Ford brought Molly McQueen to Detroit to help unveil the new Mustang, but said connecting with the old Mustang made her feel a closeness to her legendary grandfather.
"This is my most tangible connection to him," she told The Free Press.
The car has created a unique connection in ways no one could have anticipated.
"It sent shock waves through Detroit, and that reverberated around the planet," said Mark Gessler, president of the Historic Vehicle Association based in Washington, D.C.
French readers flooded Internet news sites when they heard about the '68 Mustang Bullitt.
"Steve McQueen and his legendary car was, for many young Frenchmen of the '70s, the incarnation of male and virile codes. The stud man and his sexy car," said Eric Béziat, automotive journalist at Le Monde, the main daily newspaper in France, who just returned to Paris from Detroit. "And Mustang in France is a real commercial success."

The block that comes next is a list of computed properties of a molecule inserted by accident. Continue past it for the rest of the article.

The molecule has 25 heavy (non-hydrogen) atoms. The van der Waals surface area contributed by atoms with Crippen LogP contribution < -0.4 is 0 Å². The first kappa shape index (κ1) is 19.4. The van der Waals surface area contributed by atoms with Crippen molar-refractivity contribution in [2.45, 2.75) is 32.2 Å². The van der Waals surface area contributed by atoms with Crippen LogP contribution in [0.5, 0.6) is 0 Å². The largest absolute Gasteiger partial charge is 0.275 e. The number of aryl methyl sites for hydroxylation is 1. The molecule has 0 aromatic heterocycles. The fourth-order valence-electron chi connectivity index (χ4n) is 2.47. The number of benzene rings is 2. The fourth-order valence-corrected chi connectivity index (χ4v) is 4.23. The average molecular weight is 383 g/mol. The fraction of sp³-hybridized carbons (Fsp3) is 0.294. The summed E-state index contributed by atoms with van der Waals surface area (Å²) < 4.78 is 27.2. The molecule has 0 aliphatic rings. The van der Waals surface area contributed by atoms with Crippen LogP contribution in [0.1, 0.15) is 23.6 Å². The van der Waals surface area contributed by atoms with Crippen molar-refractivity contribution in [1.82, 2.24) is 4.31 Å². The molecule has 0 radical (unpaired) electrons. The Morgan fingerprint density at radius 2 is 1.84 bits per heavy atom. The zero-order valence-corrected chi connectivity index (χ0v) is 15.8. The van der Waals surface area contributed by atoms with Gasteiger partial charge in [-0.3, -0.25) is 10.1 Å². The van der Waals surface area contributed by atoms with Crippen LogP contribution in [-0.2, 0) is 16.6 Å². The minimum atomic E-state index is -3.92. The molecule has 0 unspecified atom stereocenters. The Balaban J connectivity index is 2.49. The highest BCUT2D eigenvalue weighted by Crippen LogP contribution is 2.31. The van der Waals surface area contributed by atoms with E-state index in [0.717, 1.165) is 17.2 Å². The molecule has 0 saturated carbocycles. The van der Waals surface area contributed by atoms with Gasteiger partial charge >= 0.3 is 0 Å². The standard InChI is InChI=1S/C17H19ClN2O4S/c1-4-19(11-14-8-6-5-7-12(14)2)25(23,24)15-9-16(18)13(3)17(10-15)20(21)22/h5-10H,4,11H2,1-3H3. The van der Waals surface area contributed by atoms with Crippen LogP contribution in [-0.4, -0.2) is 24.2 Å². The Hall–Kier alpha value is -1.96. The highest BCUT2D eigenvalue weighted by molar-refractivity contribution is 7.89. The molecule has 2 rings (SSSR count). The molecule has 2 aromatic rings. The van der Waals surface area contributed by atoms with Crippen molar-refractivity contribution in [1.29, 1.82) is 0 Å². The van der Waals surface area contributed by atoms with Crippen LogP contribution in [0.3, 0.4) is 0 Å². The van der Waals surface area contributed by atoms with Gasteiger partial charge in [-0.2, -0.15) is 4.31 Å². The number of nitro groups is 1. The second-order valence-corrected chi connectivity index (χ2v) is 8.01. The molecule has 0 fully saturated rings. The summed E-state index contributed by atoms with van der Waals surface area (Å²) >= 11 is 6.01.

Kiernan is fascinated by reporters now, especially the ones from Norway because Formula One is the family's sport of choice. "I knew the Finnish drivers and the reporter said, 'No one in the states knows Formula One!' We geeked out for a minute. It was awesome."
On a recent afternoon, Bill Schuette, the Michigan attorney general, emerged from Cobo's Hall A after visiting the Ford display by himself - no entourage, all smiles. "I went to law school in San Francisco. I've been up and down every hill Steve McQueen raced through in the movie. I love that '68 version of the Mustang, the marks and scuffs and the beautiful story."
Bill Ford Jr., executive chairman of Ford, said, "As a family company, having both Molly and Sean on stage to share their stories and passion was incredibly special."
It's difficult to quantify the advertising value the '68 Mustang will bring to Ford, said Robert Davidman, partner at The Fearless Agency in New York. "How do you feel after you see this car? It's very hard to make somebody feel like they've stepped back into their childhood."
He added, "To get so many people talking about the Ford brand could cost tens of millions of dollars and the effect would be temporary at best. Doing that with such an iconic vehicle, however, also adds to the intangible emotional connection individuals have with the Ford brand."